LONDON (Reuters) - The Bank of England is likely to continue to raise interest rates gradually if the economy keeps growing, but will be “flexible” if there is a downturn, the central bank’s chief economist said in an interview published late on Wednesday.
“If the economy continues to tick along, as we expect, then we might expect some further limited and gradual rises,” central bank rate-setter Andy Haldane told the Daily Mail newspaper, repeating familiar BoE language.
The BoE raised interest rates for only the second time since the 2008-09 financial crisis in August 2018, and almost all economists expect further increases to depend on Britain avoiding a disruptive exit from the European Union in March.
“On the assumption that some deal is done, that would reduce uncertainty and, we think, cause people to take their finger of the pause button and do a bit more investment spending,” Haldane was quoted as saying.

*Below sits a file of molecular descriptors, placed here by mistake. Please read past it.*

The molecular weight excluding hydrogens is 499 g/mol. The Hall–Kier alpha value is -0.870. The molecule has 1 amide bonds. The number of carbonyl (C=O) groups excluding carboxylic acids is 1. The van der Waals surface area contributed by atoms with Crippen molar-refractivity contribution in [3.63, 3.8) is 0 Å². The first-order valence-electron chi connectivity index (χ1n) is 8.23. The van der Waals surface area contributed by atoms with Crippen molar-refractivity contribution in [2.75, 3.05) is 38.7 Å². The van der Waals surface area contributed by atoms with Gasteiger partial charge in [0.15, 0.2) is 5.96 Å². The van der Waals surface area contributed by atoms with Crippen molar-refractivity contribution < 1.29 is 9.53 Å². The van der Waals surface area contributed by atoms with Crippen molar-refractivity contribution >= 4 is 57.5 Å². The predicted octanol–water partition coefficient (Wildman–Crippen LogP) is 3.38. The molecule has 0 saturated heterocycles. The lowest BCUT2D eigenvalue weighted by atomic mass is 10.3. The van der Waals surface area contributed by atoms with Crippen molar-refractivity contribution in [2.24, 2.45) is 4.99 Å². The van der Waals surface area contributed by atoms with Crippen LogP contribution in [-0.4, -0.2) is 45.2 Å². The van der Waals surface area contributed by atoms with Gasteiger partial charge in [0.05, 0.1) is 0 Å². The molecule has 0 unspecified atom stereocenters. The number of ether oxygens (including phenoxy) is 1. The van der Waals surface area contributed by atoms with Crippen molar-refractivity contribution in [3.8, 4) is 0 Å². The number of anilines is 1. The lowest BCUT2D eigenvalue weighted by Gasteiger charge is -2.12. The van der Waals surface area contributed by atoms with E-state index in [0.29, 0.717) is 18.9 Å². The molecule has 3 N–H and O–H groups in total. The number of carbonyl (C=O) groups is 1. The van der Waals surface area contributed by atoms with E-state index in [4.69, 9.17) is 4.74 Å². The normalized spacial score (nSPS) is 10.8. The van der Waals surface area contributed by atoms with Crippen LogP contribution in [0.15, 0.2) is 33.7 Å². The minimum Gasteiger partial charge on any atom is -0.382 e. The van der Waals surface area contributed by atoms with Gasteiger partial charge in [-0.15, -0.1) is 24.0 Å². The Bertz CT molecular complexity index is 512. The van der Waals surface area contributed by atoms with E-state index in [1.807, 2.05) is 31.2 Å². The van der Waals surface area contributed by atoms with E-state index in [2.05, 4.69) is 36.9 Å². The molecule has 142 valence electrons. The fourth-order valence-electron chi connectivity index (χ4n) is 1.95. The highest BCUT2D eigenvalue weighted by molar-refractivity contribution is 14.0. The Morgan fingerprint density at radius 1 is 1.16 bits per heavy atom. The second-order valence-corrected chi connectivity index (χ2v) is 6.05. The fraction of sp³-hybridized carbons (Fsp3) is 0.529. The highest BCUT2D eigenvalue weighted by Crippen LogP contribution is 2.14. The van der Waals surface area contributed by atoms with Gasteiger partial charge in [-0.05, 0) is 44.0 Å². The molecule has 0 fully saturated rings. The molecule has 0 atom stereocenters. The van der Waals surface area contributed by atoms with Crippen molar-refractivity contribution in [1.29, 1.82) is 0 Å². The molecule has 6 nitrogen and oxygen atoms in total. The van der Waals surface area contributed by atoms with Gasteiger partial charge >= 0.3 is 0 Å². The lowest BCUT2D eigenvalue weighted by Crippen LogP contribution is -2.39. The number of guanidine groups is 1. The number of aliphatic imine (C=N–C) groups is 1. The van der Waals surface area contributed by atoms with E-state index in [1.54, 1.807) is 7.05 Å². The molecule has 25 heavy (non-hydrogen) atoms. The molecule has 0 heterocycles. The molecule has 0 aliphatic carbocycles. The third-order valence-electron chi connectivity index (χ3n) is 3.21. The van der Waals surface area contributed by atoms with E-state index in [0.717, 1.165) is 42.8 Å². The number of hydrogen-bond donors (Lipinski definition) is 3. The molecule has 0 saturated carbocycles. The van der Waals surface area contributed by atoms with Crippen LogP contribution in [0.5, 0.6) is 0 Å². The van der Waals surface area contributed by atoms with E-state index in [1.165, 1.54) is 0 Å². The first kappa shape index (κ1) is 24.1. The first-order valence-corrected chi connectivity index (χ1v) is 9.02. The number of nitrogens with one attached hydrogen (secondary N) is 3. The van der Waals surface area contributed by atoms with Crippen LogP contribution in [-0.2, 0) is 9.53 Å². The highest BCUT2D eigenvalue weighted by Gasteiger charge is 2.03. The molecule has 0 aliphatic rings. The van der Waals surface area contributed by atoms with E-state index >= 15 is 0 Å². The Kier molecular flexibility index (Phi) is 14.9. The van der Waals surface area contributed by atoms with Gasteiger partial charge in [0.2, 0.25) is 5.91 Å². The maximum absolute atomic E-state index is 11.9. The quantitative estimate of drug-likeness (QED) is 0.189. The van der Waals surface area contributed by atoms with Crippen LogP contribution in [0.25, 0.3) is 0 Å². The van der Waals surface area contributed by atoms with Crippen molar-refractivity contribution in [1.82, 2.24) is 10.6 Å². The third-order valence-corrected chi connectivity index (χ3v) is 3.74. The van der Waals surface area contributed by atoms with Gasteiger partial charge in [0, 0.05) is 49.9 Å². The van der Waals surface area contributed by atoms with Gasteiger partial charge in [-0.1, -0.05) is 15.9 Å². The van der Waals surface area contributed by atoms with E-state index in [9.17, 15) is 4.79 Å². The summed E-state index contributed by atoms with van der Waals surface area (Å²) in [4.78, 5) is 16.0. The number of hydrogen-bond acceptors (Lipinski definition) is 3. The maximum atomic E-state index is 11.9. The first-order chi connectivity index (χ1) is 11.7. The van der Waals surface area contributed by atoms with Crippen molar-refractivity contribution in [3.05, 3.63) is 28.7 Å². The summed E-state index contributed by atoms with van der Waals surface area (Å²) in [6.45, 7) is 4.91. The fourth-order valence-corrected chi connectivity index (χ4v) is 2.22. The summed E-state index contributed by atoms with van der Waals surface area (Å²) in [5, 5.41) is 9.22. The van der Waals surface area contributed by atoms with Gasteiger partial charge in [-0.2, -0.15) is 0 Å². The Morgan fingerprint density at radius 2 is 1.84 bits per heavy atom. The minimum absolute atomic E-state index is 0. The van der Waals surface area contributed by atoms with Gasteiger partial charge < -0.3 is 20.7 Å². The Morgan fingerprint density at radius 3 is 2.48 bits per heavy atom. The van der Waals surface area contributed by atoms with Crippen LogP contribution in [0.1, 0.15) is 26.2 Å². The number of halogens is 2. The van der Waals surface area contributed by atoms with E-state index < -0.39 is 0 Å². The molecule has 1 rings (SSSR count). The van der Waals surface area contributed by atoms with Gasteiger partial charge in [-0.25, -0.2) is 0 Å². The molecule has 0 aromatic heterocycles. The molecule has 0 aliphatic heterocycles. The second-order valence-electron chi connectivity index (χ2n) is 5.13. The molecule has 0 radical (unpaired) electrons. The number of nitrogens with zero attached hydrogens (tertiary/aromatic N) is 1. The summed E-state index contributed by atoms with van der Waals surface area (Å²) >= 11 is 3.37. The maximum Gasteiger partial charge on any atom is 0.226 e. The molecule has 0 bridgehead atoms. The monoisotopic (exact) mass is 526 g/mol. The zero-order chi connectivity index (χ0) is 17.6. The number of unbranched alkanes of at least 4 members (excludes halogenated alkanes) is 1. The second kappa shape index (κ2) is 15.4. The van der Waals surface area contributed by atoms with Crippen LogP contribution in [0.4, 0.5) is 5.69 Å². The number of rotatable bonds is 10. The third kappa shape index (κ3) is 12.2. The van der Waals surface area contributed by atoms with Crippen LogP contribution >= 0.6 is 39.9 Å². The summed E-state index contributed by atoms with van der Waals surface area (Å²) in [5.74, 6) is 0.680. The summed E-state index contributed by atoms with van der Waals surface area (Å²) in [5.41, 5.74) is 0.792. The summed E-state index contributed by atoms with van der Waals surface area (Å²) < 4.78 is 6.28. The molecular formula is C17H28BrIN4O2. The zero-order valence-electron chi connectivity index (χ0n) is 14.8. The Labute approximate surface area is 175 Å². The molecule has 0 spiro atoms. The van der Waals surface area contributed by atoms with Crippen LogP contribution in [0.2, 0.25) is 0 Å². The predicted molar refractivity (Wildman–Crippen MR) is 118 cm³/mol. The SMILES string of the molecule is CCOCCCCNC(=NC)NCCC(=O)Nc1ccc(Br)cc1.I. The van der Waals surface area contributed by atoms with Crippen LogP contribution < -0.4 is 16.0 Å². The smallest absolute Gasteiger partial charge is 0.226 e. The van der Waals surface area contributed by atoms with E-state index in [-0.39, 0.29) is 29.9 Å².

“If the economy begins to change direction, we will be flexible in the face of that,” he added.
BoE Governor Mark Carney has previously said that a disorderly Brexit could cause sterling to slide while damaging the productive capacity of the economy — potentially boosting inflation at the same time as slowing growth.
Foreign ownership of British companies had been important in improving management practices and economic productivity more generally, Haldane said.
The BoE will publish its next interest rate decision on Feb. 7.
Reporting by David Milliken; editing by Phil Berlowitz and Sonya Hepinstall